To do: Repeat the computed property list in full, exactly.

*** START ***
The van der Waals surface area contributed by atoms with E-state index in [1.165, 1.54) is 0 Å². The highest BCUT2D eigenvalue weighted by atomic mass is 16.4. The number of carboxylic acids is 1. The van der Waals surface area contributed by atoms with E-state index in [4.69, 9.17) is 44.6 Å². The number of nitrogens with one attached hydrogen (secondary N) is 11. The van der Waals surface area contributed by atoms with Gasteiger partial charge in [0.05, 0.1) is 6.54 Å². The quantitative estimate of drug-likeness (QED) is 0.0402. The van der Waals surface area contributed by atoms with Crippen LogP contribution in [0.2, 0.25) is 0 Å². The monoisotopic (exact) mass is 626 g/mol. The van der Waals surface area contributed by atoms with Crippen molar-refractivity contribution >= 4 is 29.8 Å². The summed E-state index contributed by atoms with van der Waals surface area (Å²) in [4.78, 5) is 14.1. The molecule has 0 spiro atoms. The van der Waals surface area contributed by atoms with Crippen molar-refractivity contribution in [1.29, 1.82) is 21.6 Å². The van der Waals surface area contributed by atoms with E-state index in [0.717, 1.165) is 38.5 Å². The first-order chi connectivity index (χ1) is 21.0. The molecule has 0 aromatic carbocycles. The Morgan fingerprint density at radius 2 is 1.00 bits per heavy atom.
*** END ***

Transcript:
The van der Waals surface area contributed by atoms with E-state index in [1.165, 1.54) is 0 Å². The highest BCUT2D eigenvalue weighted by atomic mass is 16.4. The number of carboxylic acids is 1. The van der Waals surface area contributed by atoms with E-state index in [4.69, 9.17) is 44.6 Å². The number of nitrogens with one attached hydrogen (secondary N) is 11. The van der Waals surface area contributed by atoms with Gasteiger partial charge in [0.05, 0.1) is 6.54 Å². The quantitative estimate of drug-likeness (QED) is 0.0402. The van der Waals surface area contributed by atoms with Crippen LogP contribution in [0.2, 0.25) is 0 Å². The monoisotopic (exact) mass is 626 g/mol. The van der Waals surface area contributed by atoms with Crippen molar-refractivity contribution >= 4 is 29.8 Å². The summed E-state index contributed by atoms with van der Waals surface area (Å²) in [4.78, 5) is 14.1. The molecule has 0 spiro atoms. The van der Waals surface area contributed by atoms with Crippen molar-refractivity contribution in [1.29, 1.82) is 21.6 Å². The van der Waals surface area contributed by atoms with E-state index in [0.717, 1.165) is 38.5 Å². The first-order chi connectivity index (χ1) is 21.0. The molecule has 0 aromatic carbocycles. The Morgan fingerprint density at radius 2 is 1.00 bits per heavy atom.